A look at the three new charter schools that have formed in Lee County since 2018, which this year will educate roughly 12 percent of K-12 students in our area.
By Gordon Anderson | Photos by Matt Ramey
To some, they’re the future of choice-based public education and offer students and families alternative curricula and more options for learning. To others, they’re a drain on North Carolina’s already taxed traditional public schools or even a Trojan horse for the privatization of education. Whatever your opinion of charter schools in North Carolina — the reality is they’re an ever-increasing fact of life in Lee County.
When Central Carolina Academy opens its doors to students on Aug. 15, it will become the third operational charter school in Lee County, joining Ascend Leadership Academy and MINA Charter School of Lee County. The three schools will educate more than 1,300 students — a far cry from the approximately 9,200 Lee County Schools will serve this year, but also not an insignificant number (it bears noting that the charter school population doesn’t come entirely from Lee County, because any student in North Carolina is eligible to attend any charter school in North Carolina).
Charter schools are public and open to anyone — tuition free — as long as they qualify for enrollment via lottery. Unlike traditional public schools, they’re outside the umbrella of the state’s 115 public school districts and instead are overseen by local governing boards, which are in turn accountable to the North Carolina Department of Public Instruction.
They also receive all of their funding directly from the state — based entirely on enrollment — and don’t require any local resources the way traditional public schools do (charters also need to come up with their own funding for capital costs, one of the reasons critics cite concerns over privatization). Additionally, operational funding being based on enrollment has led to some tension between charters and traditional public schools over the years, with the accusation that charters “take money” traditional public schools having been made.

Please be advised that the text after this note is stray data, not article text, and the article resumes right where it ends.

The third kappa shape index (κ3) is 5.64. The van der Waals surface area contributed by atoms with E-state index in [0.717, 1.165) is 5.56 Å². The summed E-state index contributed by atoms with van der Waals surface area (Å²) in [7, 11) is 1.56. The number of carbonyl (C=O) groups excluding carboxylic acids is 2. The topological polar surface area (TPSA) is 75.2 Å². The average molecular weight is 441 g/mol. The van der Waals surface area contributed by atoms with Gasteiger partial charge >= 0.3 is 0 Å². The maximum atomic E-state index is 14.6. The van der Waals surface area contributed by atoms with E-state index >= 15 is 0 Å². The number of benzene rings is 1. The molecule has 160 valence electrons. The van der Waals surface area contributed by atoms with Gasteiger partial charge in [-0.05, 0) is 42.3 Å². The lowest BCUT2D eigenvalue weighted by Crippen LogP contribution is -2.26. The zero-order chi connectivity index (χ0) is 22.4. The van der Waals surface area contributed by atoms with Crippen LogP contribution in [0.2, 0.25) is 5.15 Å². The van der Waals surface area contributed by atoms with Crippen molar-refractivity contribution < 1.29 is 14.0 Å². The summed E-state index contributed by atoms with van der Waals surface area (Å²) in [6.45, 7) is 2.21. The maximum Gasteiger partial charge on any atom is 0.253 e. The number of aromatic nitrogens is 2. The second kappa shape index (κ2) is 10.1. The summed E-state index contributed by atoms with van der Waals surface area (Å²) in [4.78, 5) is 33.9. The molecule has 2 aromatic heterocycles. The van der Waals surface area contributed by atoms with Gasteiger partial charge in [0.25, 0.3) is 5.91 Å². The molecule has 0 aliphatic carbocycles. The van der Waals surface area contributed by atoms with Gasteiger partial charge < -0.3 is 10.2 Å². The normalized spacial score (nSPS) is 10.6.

Shawn Williams, the lead administrator at MINA and a former chairman of the Lee County Board of Education, sees it differently.
“Some people see charter schools as a threat,” he said. “But really we’re about the same thing — how can we all come together for the betterment of the community? The money follows the kids, and if the kid makes it through the lottery, they belong to [MINA]. I have the same responsibility to that child as any public school does.”
The rise of charter schools locally has been a relatively recent phenomenon. Lee County had a charter school, Provisions Academy, which operated from 2000 to 2010 before shutting down. That was prior to a 2011 piece of legislation enacted by the North Carolina General Assembly which removed the statewide cap on charter schools — back then it was 99.
Today, there are more than 200 statewide, and it’s estimated that more than eight percent of North Carolina’s students attend one.
Provisions Academy aside, the recent rise in charter schools locally began with Ascend Leadership Academy, which opened in 2018 in a modular building near the N.C. 87/U.S. 421 split on the south side of Sanford. That year, it served just sixth and seventh graders and began adding a class each year. In the 2022-23 school year, it will for the first time feature a senior class. The campus has since expanded into a new construction multi-story building complete with a gymnasium.
“As an advocate for school choice and families, I wanted people to be able to do what’s the best fit for them,” Justin Smith, a Sanford native who is the school’s managing director, said of his motivation to start the school.
Smith is a 2000 graduate of Lee County High School who worked at traditional public schools before making the jump to charters at Durham’s K-12 Voyager Academy, where he spent seven years as an administrator becoming familiar with the concept of charter schools.
“A lot of the methods and ideas we use here came from [Voyager],” he said. “For me, [the motivation] was having a school of choice in my hometown and bringing the things I’d learned back here.”
Smith said Ascend’s model is built around project-based learning, which is “designed to give real world experience.”
Giving an example, he described a science project in which students tackled a real-world issue of water pollution, identifying a local stream with pollution issues and researching proposals to mitigate that pollution. The project was judged by local Soil and Water supervisors.
“We could have easily done it as a PowerPoint presentation, but it was better for our kids to do it in a way that engaged them deeper and made the stakes higher,” he said.